WASHINGTON — After eight months of decline, prices of construction materials increased 0.5 percent in May 2009. However, prices are still down by 5.3 percent on a year-over-year basis.
Construction materials trending higher include fabricated ferrous wire, up 0.5 percent, marking the first increase since October of last year. On a year-over-year basis, prices are up 0.1 percent. Prices for prepared asphalt and tar roofing are 1.3 percent higher from April, and up 40.4 percent from a year ago. Plumbing fixtures and fittings prices were unchanged on a monthly basis and are up 0.6 percent from May 2008.
In contrast, prices for fabricated structural metal products continue to decrease, down 0.7 percent from April and down 2 percent on a year-over-year basis. Softwood lumber prices dropped 2.1 percent from April and are down 18.4 percent on year-over-year basis.
Crude energy prices increased 5.3 percent in May as crude petroleum price spiked up 18.6 percent. Overall, finished goods prices were up 0.2 percent from April but are still down 4.7 percent from May 2008.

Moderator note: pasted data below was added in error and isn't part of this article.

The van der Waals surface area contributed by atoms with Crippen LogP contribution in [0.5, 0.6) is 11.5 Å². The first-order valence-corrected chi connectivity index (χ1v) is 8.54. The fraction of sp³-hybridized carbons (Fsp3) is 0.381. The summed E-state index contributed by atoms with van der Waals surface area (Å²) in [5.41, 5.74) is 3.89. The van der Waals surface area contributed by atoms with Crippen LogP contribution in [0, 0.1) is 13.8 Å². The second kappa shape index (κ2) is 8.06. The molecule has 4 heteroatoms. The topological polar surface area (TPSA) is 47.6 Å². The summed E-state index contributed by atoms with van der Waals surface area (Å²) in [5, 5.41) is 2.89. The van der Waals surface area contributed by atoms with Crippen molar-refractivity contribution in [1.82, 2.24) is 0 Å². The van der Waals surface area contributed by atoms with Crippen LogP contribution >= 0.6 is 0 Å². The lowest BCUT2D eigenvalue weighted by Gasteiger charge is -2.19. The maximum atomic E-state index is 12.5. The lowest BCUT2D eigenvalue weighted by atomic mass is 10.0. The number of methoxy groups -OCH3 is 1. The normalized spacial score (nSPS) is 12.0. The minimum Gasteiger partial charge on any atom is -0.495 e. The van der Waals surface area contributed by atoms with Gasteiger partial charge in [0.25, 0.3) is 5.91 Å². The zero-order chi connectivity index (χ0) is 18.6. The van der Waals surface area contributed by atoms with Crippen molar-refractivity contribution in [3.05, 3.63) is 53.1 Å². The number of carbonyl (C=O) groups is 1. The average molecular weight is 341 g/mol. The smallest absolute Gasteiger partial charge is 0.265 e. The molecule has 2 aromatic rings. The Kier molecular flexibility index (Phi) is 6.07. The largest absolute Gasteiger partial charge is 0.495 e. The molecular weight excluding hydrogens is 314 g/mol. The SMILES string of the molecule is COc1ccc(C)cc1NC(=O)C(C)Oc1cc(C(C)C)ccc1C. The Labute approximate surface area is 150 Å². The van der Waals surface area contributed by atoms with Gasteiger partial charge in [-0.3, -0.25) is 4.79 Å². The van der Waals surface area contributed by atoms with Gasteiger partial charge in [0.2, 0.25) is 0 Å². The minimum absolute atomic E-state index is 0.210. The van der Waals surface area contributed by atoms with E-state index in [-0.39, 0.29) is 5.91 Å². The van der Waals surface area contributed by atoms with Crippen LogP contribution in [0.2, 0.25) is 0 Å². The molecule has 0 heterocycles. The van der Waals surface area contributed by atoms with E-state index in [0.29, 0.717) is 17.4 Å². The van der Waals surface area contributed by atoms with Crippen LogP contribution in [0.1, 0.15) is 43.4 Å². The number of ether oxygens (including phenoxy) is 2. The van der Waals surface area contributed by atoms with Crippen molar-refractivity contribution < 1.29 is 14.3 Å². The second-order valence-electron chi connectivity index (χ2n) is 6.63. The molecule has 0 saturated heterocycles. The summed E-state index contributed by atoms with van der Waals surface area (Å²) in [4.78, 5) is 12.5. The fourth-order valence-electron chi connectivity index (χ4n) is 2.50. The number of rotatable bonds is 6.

“The monthly increase in construction materials prices was not entirely unexpected, but it is still cause for concern,” said Associated Builders and Contractors chief economist Anirban Basu. “The U.S. construction economy remains quite soft in many key segments, including both the office and commercial categories. For these construction segments to rebound there must be a combination of positive factors including well-behaved interest rates, reasonably priced construction materials and spreading economic momentum and prosperity.”